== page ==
News for nurses for Summer 2012


Do Not Disturb Perturbs

Last year, the British healthcare system tried an interesting experiment. In an effort to help prevent medication errors, nurses doing drug rounds were outfitted with red vests inscribed with the words “Do not disturb, drug round in progress.” The reaction was swift and very negative. One patient advocate group even complained that the vests sent a “get off me” signal. Faced with the backlash, some hospitals quickly removed the “do not disturb” part of the message.

Well, nothing ventured, nothing gained—but was it a good idea in the first place? The move was based on the idea that interruptions during medication administration lead to errors. “But we don’t have solid evidence to support that commonly held belief,” says Bonnie Jennings, DNSc, RN, a healthcare consultant in Evans, Ga., who has researched medication administration. Jennings’ own work has shown that many things can compete for nurses’ time, including the need to weave unscheduled medications into regular rounds. “Although efforts to reduce interruptions are born of good intentions, they may not represent enduring solutions, particularly if they leave patients feeling adrift,” says Jennings. A potentially better approach: teaching staff how to handle interruptions. After all, as any nurse knows, like it or not, interruptions are part of the job.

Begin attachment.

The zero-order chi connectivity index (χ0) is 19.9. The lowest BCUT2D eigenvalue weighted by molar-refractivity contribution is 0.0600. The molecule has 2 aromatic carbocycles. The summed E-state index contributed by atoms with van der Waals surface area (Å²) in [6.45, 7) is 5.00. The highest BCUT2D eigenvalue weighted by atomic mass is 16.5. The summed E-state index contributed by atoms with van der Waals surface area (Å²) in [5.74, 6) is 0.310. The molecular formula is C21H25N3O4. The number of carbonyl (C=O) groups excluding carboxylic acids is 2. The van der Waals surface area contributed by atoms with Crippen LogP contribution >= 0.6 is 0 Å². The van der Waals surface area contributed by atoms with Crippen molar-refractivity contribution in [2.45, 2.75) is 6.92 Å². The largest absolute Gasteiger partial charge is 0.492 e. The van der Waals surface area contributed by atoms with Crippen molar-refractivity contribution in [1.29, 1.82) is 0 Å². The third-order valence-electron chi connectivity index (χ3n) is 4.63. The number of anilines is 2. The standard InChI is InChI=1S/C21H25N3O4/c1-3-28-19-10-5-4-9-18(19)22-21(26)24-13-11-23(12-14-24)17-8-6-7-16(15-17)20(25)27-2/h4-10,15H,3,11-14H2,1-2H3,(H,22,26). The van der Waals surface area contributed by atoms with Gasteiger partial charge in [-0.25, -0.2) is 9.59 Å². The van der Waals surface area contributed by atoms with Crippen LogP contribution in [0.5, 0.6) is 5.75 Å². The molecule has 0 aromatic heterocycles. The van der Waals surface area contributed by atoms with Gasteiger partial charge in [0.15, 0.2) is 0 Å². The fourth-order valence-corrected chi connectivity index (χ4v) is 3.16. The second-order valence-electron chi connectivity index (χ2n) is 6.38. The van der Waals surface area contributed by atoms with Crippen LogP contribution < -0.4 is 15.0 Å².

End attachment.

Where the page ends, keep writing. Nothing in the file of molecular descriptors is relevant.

Have a Healthier Night Shift 

Night-shift nurses don’t have it easy; that’s not news. But now comes a report that they may also be at greater risk for developing type 2 diabetes. As part of the ongoing Nurses’ Health Study, researchers followed more than 177,000 women ages 25 to 67 for 18 to 20 years. What they found was that every five years of rotating night-shift work was associated with a 13 percent increased risk of diabetes. When they controlled for body weight, however, the risk dropped to five percent—a sign that it’s not just odd hours disrupting your circadian rhythm that may make you more prone to diabetes if you work nights.

And that’s good news because it means you can lower your risk without changing jobs. “Many nurses have to work rotating night shifts, so lifestyle changes are very important,” says An Pan, PhD, lead author of the study and a research fellow in the department of nutrition at the Harvard School of Public Health. Not surprisingly, leading Pan’s list of top ways to reduce your likelihood of diabetes is maintaining a healthy weight. Swapping junk food and sugar-sweetened drinks for fruits and vegetables can help, as can working regular exercise into your schedule. Make an effort to get a good rest after night shifts, too. Says Pan: “Adequate sleep time can help counteract the deleterious effects of night-shift work.”

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